Riddhi Doshi, riddhi.doshi@mediascope.co.in

It’s a breezy summer evening by the poolside of Mumbai’s 5-star hotel, overseeing the Arabian Sea. A large crowd of photographers, journalists and bloggers are eagerly waiting for the man of the moment. As the DJ pumps up the music and photographers steady their cameras, enters the very suave Saif Ali Khan. His hair is neatly pulled back, the fitting blue shirt and denim accentuate his sturdy frame and the black sunglasses adds a dash of glamour. Legs crossed, hands spread out, showing the Kareena tattoo in Devanagari, Saif looks stunning. He is a natural charmer, the one that awes you.

Saif Ali Khan at the launch of Marriott food truck
Saif Ali Khan at the launch of the Marriott food truck

For just a 15-minute launch event of Marriott’s food truck Marriott on Wheel, Saif managed to attract a large media crowd that couldn’t get enough of him. That’s the Nawab’s pull. Saif in his 26-year-old career has associated with Pepsi, Royal Stag, Oxemberg, Santoor soaps, Amul Macho, Airtel, Head & Shoulders, Limca, Asian Paints Royale and more recently Airbnb, Soneva and VIP luggage with his wife, Kareena Kapoor Khan. He has also had a long-standing relationship with Jaeger-LeCoultre, wearing its watches, winning its special awards and even associating with the Swiss watch brand to launch an exclusive collection of timepieces featuring the Pataudi family’s emblem in 2011.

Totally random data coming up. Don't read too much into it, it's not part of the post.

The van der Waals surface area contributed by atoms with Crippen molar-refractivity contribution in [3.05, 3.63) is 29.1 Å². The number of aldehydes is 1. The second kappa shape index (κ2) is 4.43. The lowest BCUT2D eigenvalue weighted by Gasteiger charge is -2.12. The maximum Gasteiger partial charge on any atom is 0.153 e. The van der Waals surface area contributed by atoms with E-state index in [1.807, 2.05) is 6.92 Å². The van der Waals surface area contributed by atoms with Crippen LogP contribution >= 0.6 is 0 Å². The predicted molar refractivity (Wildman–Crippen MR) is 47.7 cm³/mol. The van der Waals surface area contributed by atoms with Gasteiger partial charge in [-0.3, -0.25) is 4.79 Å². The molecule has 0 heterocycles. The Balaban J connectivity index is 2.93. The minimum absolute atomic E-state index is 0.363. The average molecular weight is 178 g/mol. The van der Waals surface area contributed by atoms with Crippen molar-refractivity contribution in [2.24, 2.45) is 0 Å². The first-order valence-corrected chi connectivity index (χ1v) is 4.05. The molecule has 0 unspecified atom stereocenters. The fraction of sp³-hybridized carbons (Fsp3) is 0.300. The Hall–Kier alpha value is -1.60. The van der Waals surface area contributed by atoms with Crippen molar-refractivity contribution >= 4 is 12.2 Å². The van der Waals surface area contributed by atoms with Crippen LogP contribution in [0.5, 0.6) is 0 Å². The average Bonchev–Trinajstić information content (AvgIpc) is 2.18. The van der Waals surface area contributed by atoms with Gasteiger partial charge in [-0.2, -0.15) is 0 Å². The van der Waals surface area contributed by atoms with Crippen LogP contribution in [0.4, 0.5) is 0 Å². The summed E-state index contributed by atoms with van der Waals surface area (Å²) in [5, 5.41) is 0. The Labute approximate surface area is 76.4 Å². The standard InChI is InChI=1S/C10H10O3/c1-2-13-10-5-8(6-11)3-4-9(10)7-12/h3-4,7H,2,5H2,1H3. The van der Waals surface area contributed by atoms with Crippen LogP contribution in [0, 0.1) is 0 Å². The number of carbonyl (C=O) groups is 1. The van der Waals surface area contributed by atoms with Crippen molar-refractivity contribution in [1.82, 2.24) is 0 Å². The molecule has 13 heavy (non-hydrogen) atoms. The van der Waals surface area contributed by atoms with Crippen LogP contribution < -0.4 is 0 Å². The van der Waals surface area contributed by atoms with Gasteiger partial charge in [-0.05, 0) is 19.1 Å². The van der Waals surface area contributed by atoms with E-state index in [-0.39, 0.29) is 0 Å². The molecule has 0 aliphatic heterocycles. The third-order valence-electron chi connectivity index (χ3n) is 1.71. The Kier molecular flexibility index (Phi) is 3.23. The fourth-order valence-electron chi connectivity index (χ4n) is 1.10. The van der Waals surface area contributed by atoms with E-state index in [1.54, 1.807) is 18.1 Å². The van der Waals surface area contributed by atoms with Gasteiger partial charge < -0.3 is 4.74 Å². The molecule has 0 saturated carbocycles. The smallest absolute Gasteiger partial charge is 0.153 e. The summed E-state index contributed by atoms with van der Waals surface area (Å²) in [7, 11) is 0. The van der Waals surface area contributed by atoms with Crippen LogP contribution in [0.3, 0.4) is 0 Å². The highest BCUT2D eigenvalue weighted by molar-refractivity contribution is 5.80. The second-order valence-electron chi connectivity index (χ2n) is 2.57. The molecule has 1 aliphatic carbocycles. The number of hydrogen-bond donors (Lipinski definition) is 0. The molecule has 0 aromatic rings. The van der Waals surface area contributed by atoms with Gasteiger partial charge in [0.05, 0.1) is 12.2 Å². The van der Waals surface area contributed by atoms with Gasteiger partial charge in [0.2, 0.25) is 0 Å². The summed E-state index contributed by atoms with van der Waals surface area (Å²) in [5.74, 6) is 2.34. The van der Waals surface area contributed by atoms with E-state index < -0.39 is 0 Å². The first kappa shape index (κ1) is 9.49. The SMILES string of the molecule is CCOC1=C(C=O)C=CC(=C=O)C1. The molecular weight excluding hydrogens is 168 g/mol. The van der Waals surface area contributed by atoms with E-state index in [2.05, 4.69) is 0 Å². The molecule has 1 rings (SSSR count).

The Sacred Games star also launched his ethnic wear brand House of Pataudi last November. Its products are being sold on Flipkart’s online fashion arm Myntra.

There, perhaps wouldn’t have been anyone better than Saif to get an insight into stars’ relationships with brands, why is it worth and how does it benefit the actor as well. We, of course, also quizzed him on his take on the style, luxury and the possibility of his entire family coming together to endorse one brand.

How does Bollywood influences lifestyle, fashion and luxury in India?

I think Bollywood has a significant impact on not just Indians but an entire section of people from across the world. The Moroccans, Arabs and people from many other cultures are known to be influenced by Bollywood. The Indian film industry has a massive cultural impact on so many aspects including the clothes people wear. Younger and older actors definitely influence people’s style and fashion sense.